The job will confront Gregg Berhalter with situations unique to his coaching background, with decisions distinctive from those required in past jobs on his resume. As the United States men’s national team arrived in Kansas City this week, it had already secured a spot in the Gold Cup quarterfinals, but one group-play match remained.
So inside Pinnacle training facility, Berhalter met with his team and opened the floor for a discussion. They debated the potential approaches to a group-play finale with Panama at Children’s Mercy Park.
The conclusion: Give the reserves a shot.
On a night in which the United States rested literally all of its starters, Jozy Altidore provided a moment of brilliance, a highlight-worthy bicycle kick goal for a 1-0 victory at Children’s Mercy Park.
The Americans remained unbeaten in eight trips to Kansas City and won Group D in the CONCACAF Gold Cup. They will face Curaçao on Sunday in Philadelphia in a quarterfinal.
“The decision to start 11 new players was an easy one, to be honest,” Berhalter said. “We believe in the group. We believe in keeping the group together. We believe that everyone can contribute in this team and the team’s success. We wanted to show that.”
And so in preparation for the knockout stage, the U.S. rested everybody. Changed all 11 starters from the unit that grabbed a 4-0 result against Guyana and a 6-0 blowout against Trinidad and Tobago. That meant no Christian Pulisic, no Michael Bradley, no Zack Steffen.
At least not initially. The biggest ovation in the first 65 minutes appeared as Pulisic removed his training top and approached midfield to sub into the match. The preceding hour offered a crowd of 17,037 — shy of a sellout — little for which to respond.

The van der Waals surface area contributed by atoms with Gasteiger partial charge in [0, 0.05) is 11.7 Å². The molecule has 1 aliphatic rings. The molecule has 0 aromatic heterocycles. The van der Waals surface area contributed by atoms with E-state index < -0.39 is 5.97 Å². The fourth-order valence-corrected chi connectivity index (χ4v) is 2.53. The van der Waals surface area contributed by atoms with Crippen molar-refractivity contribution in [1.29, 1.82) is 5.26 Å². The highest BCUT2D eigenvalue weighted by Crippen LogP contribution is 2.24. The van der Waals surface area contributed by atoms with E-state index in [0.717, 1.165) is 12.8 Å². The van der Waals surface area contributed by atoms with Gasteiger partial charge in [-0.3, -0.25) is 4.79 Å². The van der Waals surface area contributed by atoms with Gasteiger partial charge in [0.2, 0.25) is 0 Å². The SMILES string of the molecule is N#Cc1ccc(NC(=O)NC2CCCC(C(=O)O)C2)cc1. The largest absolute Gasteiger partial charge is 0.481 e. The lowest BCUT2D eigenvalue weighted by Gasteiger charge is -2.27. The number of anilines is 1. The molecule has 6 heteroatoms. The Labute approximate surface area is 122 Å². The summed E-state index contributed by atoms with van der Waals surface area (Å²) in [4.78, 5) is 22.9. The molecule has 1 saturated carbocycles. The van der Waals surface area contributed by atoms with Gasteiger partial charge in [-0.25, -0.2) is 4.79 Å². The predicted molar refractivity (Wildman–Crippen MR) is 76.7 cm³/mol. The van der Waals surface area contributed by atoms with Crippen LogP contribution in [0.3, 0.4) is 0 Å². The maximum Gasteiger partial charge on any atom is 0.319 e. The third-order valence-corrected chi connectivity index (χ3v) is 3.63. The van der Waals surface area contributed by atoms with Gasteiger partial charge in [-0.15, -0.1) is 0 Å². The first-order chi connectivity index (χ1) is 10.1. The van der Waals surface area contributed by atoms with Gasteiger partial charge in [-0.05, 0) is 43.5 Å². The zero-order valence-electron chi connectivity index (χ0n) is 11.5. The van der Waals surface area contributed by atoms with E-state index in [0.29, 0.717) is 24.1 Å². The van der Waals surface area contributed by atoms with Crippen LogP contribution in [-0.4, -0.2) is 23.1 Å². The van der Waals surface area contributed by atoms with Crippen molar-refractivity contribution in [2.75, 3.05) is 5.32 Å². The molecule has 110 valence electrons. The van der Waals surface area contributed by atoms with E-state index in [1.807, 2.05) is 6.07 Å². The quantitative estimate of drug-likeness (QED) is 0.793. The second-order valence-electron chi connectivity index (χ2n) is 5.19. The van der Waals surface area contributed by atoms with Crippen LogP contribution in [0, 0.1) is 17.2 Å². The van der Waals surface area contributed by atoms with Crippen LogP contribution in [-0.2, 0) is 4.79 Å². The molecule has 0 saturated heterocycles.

A much louder eruption came afterward.
A corner kick pinballed in the penalty area. Defender Matt Miazga got a head on it to direct it back in the mix, before a pair of Panama players failed to clear it. Altidore contorted his body to unleash the bicycle, striking it perfectly to whip the ball into the back of the net.
“Jozy does what he does best,” midfielder Cristian Roldan said.
The play was actually intended for Roldan, but Miazga called an audible. He saw a defender marking Roldan and opted to retrieve the ball himself.
“So I thought, ‘Let me take a stab at it, sit back, and if it comes to me, I’ll win it and put it back in,’” Miazga said. “That’s how it happened.”
It supplied the one noteworthy moment from a game that lacked much energy otherwise. And that’s at least in partial credit to the United States defense, a new-look backline that gave virtually nothing to Panama. Panama placed just one shot on goal and had zero corner kicks, completely lifeless in the attacking half.
“I’m proud of the group. We (hadn’t) played much together,” Miazga said. “We played the hardest team in the group, and we prevailed and got a good result.”
In selecting the 23-man roster for the Gold Cup, Berhalter prioritized evaluating younger players, those who haven’t been regulars with the national team. He took that to the extreme Wednesday, allowing the opportunity for newcomers to push their way into future lineups. The defense made its statement, though the predecessors had, too. The United States heads to Philadelphia yet to concede a goal in the tournament.
Next up: The tournament darlings.
Curaçao had never won a Gold Cup match before this year. Now, they find themselves in the quarterfinals.
“This is a team we can’t take lightly — I know that for sure,” Berhalter said. “They have talent. They can score goals. To me, it’s a Cinderella story. They’ve done a fantastic job to get through their group. It’s really what makes the Gold Cup special. ... But we’re not taking them lightly. We know it’s going to be a difficult game. We have our sights set on advancing.”